Last updated on October 9, 2020
Pavé is a beautiful setting option for many jewellery types, including engagement rings and wedding bands. The tiny gemstones offer extra sparkle, elegance and personality to your piece of jewellery. The guide below will help you understand if pavé setting jewellery is the right choice for you.
What is Pavé Setting?
The pavé setting, pronounced “pa-vay,” comes from the French word “pavement”. It features closely set small diamonds or other gemstones with minimal visibility of the tiny metal beads or prongs to offer the effect of continuous sparkle.
To create the pavé design, jewellers drill holes into the metal and place the gemstones into the holes. Then they form tiny beads or prongs around each diamond to secure them into the drilled holes. This is the reason the pavé setting may also be referred to as a bead setting.
Gemstones are considered to be pavé set when they are as small as 0.01 – 0.02 carats. If the pavé stones are even smaller they are called micro-pavé.
Types of Pavé Settings
While the pavé is designed to add to the overall brilliance of a jewellery piece, there are several different types of pavé settings used.
Micro pavé setting features extremely small diamonds, each stone weighing less than 0.01 carats. These gems are so small, that when set into a piece of jewellery, it looks like the entire piece is made of diamonds or other gemstones.
A typical micro pavé setting may contain several rows of gemstones to cover the entire piece. This style is one of the most delicate and beautiful varieties of the pavé setting with stunning sparkle and detail. However, micro pavé is also among the most expensive because of the work required to create it.
The U-cut pavé setting is one of the most popular styles today.
The name of this setting type comes from the shape of the grooves into which the stones are set. From the side view, these grooves resemble the letter U.
This pavé style is designed to reduce the amount of metal and increase diamond visibility and sparkle, allowing light to enter from sides.
The scalloped pavé setting is another popular style that immediately catches attention.
The name of this pavé setting type comes from the shape of the metal beads with U-shaped cut-outs which create a scalloped look.
Like the U-cut pavé, scalloped pavé is designed to reduce the amount of the metal used and to accentuate the gemstones’ sparkle.
The French pavé offers a unique look to any piece of jewellery due to the combination of engraving work and diamond setting style.
French pavé, also known as fishtail pavé, incorporates V-shaped groove underneath each gemstone. This allows more light to hit the stone and minimize the amount of metal used. Like the U-cut pavé, this style enhances gemstones’ sparkle and visibility.
Petite pavé is similar to traditional pavé setting, except that it uses much smaller prongs to hold the gemstones in place, which allow pavé stones to be more visible.
Petite pavé setting is often confused with the micro pavé, although they are quite different. The idea of the petite pavé is to focus on tiny prongs, while micro pavé setting focuses on the gemstones.
Bright Cut Pavé
The bright cut pavé also referred to as channel pavé, is one of the oldest types of pavé setting. This style features diamond or other gemstone melees hold between two metal walls with tiny prongs to keep them in position.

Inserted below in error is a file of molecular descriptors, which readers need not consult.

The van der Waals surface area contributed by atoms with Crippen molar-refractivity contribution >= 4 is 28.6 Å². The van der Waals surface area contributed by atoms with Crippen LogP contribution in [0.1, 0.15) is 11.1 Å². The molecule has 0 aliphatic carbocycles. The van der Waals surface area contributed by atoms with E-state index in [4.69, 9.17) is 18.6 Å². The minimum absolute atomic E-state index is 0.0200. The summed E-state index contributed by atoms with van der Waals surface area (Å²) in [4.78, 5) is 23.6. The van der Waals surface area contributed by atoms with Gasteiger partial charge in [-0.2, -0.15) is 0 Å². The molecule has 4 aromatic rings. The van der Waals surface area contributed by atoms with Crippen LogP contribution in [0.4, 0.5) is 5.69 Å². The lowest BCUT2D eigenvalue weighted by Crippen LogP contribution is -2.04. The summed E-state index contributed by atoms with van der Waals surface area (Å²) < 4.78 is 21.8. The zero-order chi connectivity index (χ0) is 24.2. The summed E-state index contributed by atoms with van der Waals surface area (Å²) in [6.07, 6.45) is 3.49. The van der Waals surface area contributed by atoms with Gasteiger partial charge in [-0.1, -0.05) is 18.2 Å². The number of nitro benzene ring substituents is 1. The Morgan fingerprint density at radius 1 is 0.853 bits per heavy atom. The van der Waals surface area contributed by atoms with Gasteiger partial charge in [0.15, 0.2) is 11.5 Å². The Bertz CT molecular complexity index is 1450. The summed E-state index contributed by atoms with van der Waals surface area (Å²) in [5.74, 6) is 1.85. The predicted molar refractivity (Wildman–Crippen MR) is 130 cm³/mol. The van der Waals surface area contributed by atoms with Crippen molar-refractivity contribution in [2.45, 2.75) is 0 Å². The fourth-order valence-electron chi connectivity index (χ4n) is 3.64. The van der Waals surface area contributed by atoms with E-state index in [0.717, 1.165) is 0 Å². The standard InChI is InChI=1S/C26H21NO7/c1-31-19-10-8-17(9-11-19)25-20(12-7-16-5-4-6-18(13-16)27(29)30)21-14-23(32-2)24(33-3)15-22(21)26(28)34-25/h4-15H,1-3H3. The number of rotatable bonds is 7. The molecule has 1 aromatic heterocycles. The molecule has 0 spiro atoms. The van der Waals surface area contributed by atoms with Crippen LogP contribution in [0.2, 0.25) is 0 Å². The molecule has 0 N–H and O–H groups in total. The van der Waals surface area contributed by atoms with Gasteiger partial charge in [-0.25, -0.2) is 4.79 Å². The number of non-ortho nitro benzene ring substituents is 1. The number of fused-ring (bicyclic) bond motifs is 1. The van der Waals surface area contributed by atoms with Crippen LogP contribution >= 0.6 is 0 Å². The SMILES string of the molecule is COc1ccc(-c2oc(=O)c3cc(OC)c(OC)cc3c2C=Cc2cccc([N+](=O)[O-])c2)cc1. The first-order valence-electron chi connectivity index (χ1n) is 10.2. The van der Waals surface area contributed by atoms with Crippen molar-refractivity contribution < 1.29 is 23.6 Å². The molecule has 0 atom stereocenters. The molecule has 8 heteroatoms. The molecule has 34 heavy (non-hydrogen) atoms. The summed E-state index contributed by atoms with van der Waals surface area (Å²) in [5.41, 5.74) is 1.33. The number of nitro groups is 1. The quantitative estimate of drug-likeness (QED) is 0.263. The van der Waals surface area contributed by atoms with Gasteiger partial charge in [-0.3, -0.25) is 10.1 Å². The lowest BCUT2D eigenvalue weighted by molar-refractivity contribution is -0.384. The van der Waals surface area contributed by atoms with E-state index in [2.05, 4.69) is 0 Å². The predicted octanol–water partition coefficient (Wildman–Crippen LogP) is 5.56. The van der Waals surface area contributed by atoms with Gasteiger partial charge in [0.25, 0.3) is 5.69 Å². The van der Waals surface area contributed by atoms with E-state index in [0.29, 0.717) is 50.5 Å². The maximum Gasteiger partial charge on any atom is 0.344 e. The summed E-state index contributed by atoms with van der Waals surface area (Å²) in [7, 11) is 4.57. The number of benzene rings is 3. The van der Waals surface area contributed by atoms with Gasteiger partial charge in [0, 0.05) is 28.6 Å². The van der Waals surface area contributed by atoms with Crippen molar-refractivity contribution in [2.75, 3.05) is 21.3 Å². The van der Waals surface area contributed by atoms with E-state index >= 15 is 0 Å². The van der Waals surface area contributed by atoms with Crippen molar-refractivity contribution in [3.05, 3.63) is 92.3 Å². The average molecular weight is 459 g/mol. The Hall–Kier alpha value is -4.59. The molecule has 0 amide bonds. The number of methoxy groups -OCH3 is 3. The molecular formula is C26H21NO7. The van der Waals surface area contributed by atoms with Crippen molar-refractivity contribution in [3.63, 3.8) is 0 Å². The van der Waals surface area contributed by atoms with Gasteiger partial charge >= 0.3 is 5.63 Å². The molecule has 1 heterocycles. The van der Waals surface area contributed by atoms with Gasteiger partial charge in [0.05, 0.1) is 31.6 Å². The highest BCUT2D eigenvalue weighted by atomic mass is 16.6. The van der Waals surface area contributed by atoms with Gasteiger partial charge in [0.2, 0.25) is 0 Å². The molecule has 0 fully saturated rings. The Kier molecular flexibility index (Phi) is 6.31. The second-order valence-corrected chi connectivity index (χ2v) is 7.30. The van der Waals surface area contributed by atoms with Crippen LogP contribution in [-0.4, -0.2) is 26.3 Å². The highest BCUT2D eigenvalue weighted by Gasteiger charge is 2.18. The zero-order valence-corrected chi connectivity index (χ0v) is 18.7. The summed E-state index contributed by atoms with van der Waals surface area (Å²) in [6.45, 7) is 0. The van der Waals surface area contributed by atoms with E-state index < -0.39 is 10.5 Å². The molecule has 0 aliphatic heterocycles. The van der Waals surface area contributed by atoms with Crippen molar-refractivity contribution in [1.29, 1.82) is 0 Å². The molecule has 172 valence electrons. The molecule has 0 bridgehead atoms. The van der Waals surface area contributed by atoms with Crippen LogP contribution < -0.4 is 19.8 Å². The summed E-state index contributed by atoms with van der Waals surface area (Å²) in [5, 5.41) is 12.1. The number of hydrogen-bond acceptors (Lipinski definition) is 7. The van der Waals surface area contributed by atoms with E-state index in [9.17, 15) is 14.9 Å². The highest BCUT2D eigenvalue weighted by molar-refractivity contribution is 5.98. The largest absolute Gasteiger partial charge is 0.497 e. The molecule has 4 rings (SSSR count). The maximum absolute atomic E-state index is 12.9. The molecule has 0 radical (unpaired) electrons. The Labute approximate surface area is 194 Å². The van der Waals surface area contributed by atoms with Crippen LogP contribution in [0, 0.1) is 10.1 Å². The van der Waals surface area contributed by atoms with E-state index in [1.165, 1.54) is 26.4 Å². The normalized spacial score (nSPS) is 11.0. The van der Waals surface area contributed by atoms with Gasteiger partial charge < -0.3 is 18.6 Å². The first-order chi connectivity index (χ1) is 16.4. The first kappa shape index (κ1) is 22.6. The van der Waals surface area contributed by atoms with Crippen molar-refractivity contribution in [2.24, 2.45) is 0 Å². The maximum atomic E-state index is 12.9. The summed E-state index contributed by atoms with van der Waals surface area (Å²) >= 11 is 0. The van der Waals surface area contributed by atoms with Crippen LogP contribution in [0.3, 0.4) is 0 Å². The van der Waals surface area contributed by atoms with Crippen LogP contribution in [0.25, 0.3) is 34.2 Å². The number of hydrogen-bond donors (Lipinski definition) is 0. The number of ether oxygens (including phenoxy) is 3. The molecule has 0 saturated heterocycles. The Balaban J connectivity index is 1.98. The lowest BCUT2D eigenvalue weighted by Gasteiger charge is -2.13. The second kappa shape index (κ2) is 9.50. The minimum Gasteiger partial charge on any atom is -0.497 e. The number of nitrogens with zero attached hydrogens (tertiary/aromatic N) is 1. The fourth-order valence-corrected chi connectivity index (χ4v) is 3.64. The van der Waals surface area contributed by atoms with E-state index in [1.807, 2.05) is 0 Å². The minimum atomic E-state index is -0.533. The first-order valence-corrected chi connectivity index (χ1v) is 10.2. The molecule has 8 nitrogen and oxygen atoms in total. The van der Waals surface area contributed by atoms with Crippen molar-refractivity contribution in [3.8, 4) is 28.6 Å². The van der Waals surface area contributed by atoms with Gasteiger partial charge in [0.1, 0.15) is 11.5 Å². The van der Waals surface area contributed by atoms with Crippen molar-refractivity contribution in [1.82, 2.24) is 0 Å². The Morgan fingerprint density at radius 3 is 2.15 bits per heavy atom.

One of the main benefits of this pavé style is that the walls provide additional durability to the gems, keeping them safe from accidental hits. However, compared to other pavé styles, bright cut pavé reduces gemstone sparkle and maximizes metal use.
Reasons to Buy Pavé Setting Jewellery?
Pavé setting jewellery is a good choice for those who want a piece that offers extra sparkle, personality and elegance but also has an affordable price tag.
Since the individual stones in the setting are very small and less visible, they usually have single cut, i.e only 16, 17 or 18 facets. That is the main reason why gems are quite affordable in price.
The main benefit of pavé setting jewellery is creating the illusion that the gems are more plentiful and bigger than they are. This setting also highlights the centre stone and make it look bigger due to the additional sparkle, for example, pavé in a halo setting.
In general, pavé is an extremely flexible setting type that works beautifully with modern and vintage-style designs.
Tips For Buying Pavé Jewellery
When shopping for pavé setting jewellery, you should pay special attention to some factors.
Examine the stones and the surface of the setting under a loupe. If there are chipped stones, ask to replace them or consider another piece of jewellery. The surface of the setting should be smooth. No stone should be out of alignment or overlap.
Check the prongs, they should not be too high or too big. Make sure the metal beads acting as prongs are holding the stones tightly in place. There should not be any loose stones. At the same time, the stones should not be forced too hard into the mounting, as this will make them break if hit during the everyday wear.
Pavé Setting Jewellery Maintenance and Wearing
As a general rule, the pavé setting doesn’t need much special care. The stones are held pretty tight together by tiny metal beads or prongs and these are very safe as long as they are not worn out or broken.
The pavé setting is safe when it comes to everyday wear and tear, but this doesn’t mean that it cannot get damaged at all. You still should try to avoid hitting or damaging your jewellery as much as possible because there is still a low chance of losing the pavé stones.
Remember to be careful when wearing pavé jewellery with other pieces, since their hard surfaces may damage the pavé gemstones.